Aphids harbour several obligate and facultative bacterial symbionts that have important effects on their life. Several surveys of secondary symbionts clearly show that particular species are strongly associated with aphids feeding on certain food plants. For instance, most pea aphid clones feeding on clover Trifolium sp. harbour Regiella insecticola, while those feeding on Medicago usually have Hamiltonella defensa.
How can we explain such a difference? The most intriguing hypothesis is that these patterns reflect a role of these symbionts in the host plant use. However, they may also be present in view of factors correlated with host plant use or simple historical contingency. So the question is: Can symbiont drive the choice of the plant by aphids or they simply change in view of the plants where aphids live?
Several studies tried to distinguish between these explanations furnishing controversial scenarios. Tsuchida et al. (2004) removed R. insecticola from a clover-associated pea aphid clone using antibiotics and found that performance on Trifolium, but not Vicia, was negatively affected. In the same year, Leonardo repeated the same experimental plan but without finding any fitness effects of removing R. insecticola from two clones of aphid specialized on Trifolium. With a different approach, based on the artificial introduction of R. insecticola into five symbiont-free clones not previously associated with clover, no effect on performance of aphids on Trifolium have been observed by Ferrari et al. (2007). These results, as a whole, suggested that symbionts may be involved in the plant choice but not alone. Probably, interactions between aphids and plants involve the genotype of either the host or symbiont and both can influence host plant use.
Ferrari and Godfray here reported a further set of experiments where they evaluated the fitness consequences of introducing different strains of the symbiont Hamiltonella defensa into three aphid clones (that naturally lack symbionts) collected on Lathyrus pratensis and of removing symbionts from 20 natural aphid–bacterial associations. Ferrari and Godfray reported that: “Infection decreased fitness on Lathyrus but not on Vicia faba, a plant on which most pea aphids readily feed. This may explain the unusually low prevalence of symbionts in aphids collected on Lathyrus. There was no effect of presence of symbiont on performance of the aphids on the host plants of the clones from which the H. defensa strains were isolated. Removing the symbiont from natural aphid–bacterial associations led to an average approximate 20 per cent reduction in fecundity, both on the natural host plant and on V. faba, suggesting general rather than plant-species-specific effects of the symbiont. Throughout, we find significant genetic variation among aphid clones”.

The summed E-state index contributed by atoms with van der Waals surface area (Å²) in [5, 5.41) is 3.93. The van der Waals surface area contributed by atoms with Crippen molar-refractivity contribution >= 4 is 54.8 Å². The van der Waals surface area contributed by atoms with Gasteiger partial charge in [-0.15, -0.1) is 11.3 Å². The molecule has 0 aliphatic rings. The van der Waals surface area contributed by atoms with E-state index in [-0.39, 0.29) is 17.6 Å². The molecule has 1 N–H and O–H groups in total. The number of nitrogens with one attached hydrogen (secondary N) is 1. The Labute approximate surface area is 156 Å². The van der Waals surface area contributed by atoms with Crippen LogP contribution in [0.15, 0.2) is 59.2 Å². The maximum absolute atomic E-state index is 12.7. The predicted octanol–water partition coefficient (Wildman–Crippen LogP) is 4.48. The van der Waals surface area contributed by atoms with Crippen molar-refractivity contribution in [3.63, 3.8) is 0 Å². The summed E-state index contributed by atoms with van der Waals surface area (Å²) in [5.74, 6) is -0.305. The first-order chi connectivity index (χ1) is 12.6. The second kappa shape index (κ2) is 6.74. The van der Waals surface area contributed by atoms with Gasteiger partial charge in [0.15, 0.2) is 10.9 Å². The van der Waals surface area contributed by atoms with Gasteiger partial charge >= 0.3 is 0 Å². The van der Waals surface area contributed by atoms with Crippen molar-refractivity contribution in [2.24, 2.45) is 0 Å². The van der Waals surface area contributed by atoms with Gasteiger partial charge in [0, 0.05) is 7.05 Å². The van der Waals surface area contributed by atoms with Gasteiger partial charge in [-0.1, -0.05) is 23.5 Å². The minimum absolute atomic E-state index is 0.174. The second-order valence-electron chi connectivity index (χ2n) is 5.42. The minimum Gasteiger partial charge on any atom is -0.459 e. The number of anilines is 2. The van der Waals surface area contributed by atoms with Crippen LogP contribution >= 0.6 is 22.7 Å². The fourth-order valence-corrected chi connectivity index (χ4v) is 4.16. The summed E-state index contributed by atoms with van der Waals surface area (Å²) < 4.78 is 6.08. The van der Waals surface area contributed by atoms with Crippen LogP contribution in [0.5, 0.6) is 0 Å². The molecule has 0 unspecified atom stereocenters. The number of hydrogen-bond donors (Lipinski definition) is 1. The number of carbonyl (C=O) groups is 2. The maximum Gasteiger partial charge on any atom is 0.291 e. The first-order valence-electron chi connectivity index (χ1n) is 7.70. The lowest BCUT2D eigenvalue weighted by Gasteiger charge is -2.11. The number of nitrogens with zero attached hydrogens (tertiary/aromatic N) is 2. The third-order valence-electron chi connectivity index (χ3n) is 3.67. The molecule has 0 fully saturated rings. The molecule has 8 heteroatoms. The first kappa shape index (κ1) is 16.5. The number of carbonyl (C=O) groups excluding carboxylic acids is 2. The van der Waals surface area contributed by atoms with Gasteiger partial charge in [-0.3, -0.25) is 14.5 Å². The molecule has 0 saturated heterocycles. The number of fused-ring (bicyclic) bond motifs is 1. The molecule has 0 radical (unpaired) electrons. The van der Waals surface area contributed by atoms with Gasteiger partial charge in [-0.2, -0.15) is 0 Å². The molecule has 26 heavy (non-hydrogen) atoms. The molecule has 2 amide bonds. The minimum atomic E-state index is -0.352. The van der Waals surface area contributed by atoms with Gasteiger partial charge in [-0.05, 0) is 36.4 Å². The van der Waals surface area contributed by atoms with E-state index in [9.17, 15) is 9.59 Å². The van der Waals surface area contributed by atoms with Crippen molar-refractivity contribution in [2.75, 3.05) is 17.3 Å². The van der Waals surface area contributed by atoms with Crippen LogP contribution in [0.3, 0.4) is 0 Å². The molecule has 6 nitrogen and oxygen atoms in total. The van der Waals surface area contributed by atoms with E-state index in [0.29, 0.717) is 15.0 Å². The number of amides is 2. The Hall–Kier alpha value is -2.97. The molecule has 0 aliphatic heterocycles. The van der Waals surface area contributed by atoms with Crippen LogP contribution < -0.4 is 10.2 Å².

Can you have now a better scenario? As a whole, the results provide no evidence that secondary symbionts have a major direct role in facilitating aphid utilization of particular host plant species, but only the aphid genome seem to have a pivotal role in the plant choice. At present we have a reply, but further experiments on different aphid species are welcome!
McLean, A., van Asch, M., Ferrari, J., & Godfray, H. (2010). Effects of bacterial secondary symbionts on host plant use in pea aphids Proceedings of the Royal Society B: Biological Sciences, 278 (1706), 760-766 DOI: 10.1098/rspb.2010.1654
Tsuchida, T. (2004). Host Plant Specialization Governed by Facultative Symbiont Science, 303 (5666), 1989-1989 DOI: 10.1126/science.1094611
Leonardo, T. (2004). Removal of a specialization-associated symbiont does not affect aphid fitness Ecology Letters, 7 (6), 461-468 DOI: 10.1111/j.1461-0248.2004.00602.x
Ferrari, J., Scarborough, C., & Godfray, H. (2007). Genetic variation in the effect of a facultative symbiont on host-plant use by pea aphids Oecologia, 153 (2), 323-329 DOI: 10.1007/s00442-007-0730-2